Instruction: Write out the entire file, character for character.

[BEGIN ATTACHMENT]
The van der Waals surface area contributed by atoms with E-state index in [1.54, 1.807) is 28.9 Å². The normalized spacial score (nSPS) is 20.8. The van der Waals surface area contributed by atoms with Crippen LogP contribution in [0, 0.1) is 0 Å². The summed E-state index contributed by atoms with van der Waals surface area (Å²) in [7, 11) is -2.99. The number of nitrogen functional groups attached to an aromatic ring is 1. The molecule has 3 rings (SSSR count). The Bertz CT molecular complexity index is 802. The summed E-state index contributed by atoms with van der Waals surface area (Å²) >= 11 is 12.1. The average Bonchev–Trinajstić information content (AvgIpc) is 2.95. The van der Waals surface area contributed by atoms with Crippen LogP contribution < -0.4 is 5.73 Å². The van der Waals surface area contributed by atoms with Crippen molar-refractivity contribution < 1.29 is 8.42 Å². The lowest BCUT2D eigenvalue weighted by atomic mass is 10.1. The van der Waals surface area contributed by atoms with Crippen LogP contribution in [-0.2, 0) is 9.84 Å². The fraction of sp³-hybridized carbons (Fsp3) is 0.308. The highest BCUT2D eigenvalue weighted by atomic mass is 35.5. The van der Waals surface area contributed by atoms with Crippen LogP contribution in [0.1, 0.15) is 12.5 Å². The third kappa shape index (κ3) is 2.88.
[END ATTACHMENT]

The van der Waals surface area contributed by atoms with E-state index in [1.54, 1.807) is 28.9 Å². The normalized spacial score (nSPS) is 20.8. The van der Waals surface area contributed by atoms with Crippen LogP contribution in [0, 0.1) is 0 Å². The summed E-state index contributed by atoms with van der Waals surface area (Å²) in [7, 11) is -2.99. The number of nitrogen functional groups attached to an aromatic ring is 1. The molecule has 3 rings (SSSR count). The Bertz CT molecular complexity index is 802. The summed E-state index contributed by atoms with van der Waals surface area (Å²) >= 11 is 12.1. The average Bonchev–Trinajstić information content (AvgIpc) is 2.95. The van der Waals surface area contributed by atoms with Crippen LogP contribution < -0.4 is 5.73 Å². The van der Waals surface area contributed by atoms with Crippen molar-refractivity contribution < 1.29 is 8.42 Å². The lowest BCUT2D eigenvalue weighted by atomic mass is 10.1. The van der Waals surface area contributed by atoms with Crippen LogP contribution in [-0.2, 0) is 9.84 Å². The fraction of sp³-hybridized carbons (Fsp3) is 0.308. The highest BCUT2D eigenvalue weighted by atomic mass is 35.5. The van der Waals surface area contributed by atoms with Crippen LogP contribution in [0.1, 0.15) is 12.5 Å². The third kappa shape index (κ3) is 2.88.